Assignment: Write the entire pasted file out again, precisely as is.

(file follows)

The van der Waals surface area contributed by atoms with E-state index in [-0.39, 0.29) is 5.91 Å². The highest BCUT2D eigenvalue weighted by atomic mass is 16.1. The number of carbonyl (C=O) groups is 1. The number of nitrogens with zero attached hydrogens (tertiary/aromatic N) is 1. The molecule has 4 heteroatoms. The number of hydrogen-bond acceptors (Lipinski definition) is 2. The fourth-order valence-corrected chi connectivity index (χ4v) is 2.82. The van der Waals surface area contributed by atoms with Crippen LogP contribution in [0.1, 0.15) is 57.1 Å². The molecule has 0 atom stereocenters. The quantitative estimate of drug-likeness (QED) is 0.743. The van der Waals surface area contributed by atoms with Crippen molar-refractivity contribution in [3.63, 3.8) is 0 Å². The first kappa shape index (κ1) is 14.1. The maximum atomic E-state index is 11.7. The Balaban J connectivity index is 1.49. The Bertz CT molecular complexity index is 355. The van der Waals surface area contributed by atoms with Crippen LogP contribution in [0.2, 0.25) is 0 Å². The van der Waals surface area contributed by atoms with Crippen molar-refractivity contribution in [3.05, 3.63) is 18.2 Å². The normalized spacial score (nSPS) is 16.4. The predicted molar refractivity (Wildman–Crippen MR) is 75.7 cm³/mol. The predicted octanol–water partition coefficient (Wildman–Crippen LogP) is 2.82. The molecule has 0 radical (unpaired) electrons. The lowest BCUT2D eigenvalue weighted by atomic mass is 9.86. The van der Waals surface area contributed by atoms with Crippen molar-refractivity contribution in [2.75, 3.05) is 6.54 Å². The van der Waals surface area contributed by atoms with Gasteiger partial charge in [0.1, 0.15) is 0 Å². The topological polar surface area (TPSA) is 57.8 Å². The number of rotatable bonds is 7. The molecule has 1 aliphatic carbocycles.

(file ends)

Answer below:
The van der Waals surface area contributed by atoms with E-state index in [-0.39, 0.29) is 5.91 Å². The highest BCUT2D eigenvalue weighted by atomic mass is 16.1. The number of carbonyl (C=O) groups is 1. The number of nitrogens with zero attached hydrogens (tertiary/aromatic N) is 1. The molecule has 4 heteroatoms. The number of hydrogen-bond acceptors (Lipinski definition) is 2. The fourth-order valence-corrected chi connectivity index (χ4v) is 2.82. The van der Waals surface area contributed by atoms with Crippen LogP contribution in [0.1, 0.15) is 57.1 Å². The molecule has 0 atom stereocenters. The quantitative estimate of drug-likeness (QED) is 0.743. The van der Waals surface area contributed by atoms with Crippen molar-refractivity contribution in [3.63, 3.8) is 0 Å². The first kappa shape index (κ1) is 14.1. The maximum atomic E-state index is 11.7. The Balaban J connectivity index is 1.49. The Bertz CT molecular complexity index is 355. The van der Waals surface area contributed by atoms with Crippen LogP contribution in [0.2, 0.25) is 0 Å². The van der Waals surface area contributed by atoms with Crippen molar-refractivity contribution in [3.05, 3.63) is 18.2 Å². The normalized spacial score (nSPS) is 16.4. The predicted molar refractivity (Wildman–Crippen MR) is 75.7 cm³/mol. The predicted octanol–water partition coefficient (Wildman–Crippen LogP) is 2.82. The molecule has 0 radical (unpaired) electrons. The lowest BCUT2D eigenvalue weighted by atomic mass is 9.86. The van der Waals surface area contributed by atoms with Crippen molar-refractivity contribution in [2.75, 3.05) is 6.54 Å². The van der Waals surface area contributed by atoms with Gasteiger partial charge in [0.1, 0.15) is 0 Å². The topological polar surface area (TPSA) is 57.8 Å². The number of rotatable bonds is 7. The molecule has 1 aliphatic carbocycles.